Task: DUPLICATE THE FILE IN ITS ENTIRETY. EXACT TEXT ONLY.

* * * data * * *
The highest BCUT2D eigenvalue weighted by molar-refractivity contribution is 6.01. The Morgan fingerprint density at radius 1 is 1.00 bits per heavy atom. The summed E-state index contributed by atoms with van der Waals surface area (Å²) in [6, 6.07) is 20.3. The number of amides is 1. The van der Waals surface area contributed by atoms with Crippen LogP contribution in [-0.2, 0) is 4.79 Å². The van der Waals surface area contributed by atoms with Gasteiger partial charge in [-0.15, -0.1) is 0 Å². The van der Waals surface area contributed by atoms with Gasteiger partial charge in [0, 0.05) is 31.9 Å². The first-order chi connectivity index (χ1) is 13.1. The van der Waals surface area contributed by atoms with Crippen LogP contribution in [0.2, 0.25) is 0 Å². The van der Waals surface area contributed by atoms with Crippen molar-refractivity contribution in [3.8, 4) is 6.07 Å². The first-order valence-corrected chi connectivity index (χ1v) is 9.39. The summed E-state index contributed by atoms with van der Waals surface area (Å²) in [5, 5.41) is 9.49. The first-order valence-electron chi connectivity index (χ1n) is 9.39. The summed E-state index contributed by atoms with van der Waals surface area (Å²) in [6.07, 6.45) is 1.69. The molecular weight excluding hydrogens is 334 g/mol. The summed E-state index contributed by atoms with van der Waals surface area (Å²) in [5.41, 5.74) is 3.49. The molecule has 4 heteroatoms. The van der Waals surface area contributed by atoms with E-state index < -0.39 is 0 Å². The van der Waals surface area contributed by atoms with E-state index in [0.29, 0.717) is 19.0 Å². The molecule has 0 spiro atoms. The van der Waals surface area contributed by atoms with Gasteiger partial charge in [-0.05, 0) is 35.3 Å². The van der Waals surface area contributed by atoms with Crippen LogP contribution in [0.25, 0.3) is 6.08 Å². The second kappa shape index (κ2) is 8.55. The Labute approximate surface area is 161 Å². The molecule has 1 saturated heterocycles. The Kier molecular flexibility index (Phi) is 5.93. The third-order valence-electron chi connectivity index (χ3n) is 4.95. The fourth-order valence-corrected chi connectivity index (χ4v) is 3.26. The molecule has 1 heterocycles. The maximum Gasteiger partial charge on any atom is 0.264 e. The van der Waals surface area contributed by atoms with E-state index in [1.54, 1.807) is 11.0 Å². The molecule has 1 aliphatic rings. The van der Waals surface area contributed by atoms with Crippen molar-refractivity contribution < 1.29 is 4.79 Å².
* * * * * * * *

The highest BCUT2D eigenvalue weighted by molar-refractivity contribution is 6.01. The Morgan fingerprint density at radius 1 is 1.00 bits per heavy atom. The summed E-state index contributed by atoms with van der Waals surface area (Å²) in [6, 6.07) is 20.3. The number of amides is 1. The van der Waals surface area contributed by atoms with Crippen LogP contribution in [-0.2, 0) is 4.79 Å². The van der Waals surface area contributed by atoms with Gasteiger partial charge in [-0.15, -0.1) is 0 Å². The van der Waals surface area contributed by atoms with Gasteiger partial charge in [0, 0.05) is 31.9 Å². The first-order chi connectivity index (χ1) is 13.1. The van der Waals surface area contributed by atoms with Crippen LogP contribution in [0.2, 0.25) is 0 Å². The van der Waals surface area contributed by atoms with Crippen molar-refractivity contribution in [3.8, 4) is 6.07 Å². The first-order valence-corrected chi connectivity index (χ1v) is 9.39. The summed E-state index contributed by atoms with van der Waals surface area (Å²) in [5, 5.41) is 9.49. The first-order valence-electron chi connectivity index (χ1n) is 9.39. The summed E-state index contributed by atoms with van der Waals surface area (Å²) in [6.07, 6.45) is 1.69. The molecular weight excluding hydrogens is 334 g/mol. The summed E-state index contributed by atoms with van der Waals surface area (Å²) in [5.41, 5.74) is 3.49. The molecule has 4 heteroatoms. The van der Waals surface area contributed by atoms with E-state index < -0.39 is 0 Å². The van der Waals surface area contributed by atoms with E-state index in [0.29, 0.717) is 19.0 Å². The molecule has 0 spiro atoms. The van der Waals surface area contributed by atoms with Gasteiger partial charge in [-0.05, 0) is 35.3 Å². The van der Waals surface area contributed by atoms with Crippen LogP contribution in [0.25, 0.3) is 6.08 Å². The second kappa shape index (κ2) is 8.55. The Labute approximate surface area is 161 Å². The molecule has 1 saturated heterocycles. The Kier molecular flexibility index (Phi) is 5.93. The third-order valence-electron chi connectivity index (χ3n) is 4.95. The fourth-order valence-corrected chi connectivity index (χ4v) is 3.26. The molecule has 1 heterocycles. The maximum Gasteiger partial charge on any atom is 0.264 e. The van der Waals surface area contributed by atoms with E-state index in [1.54, 1.807) is 11.0 Å². The molecule has 1 aliphatic rings. The van der Waals surface area contributed by atoms with Crippen molar-refractivity contribution < 1.29 is 4.79 Å².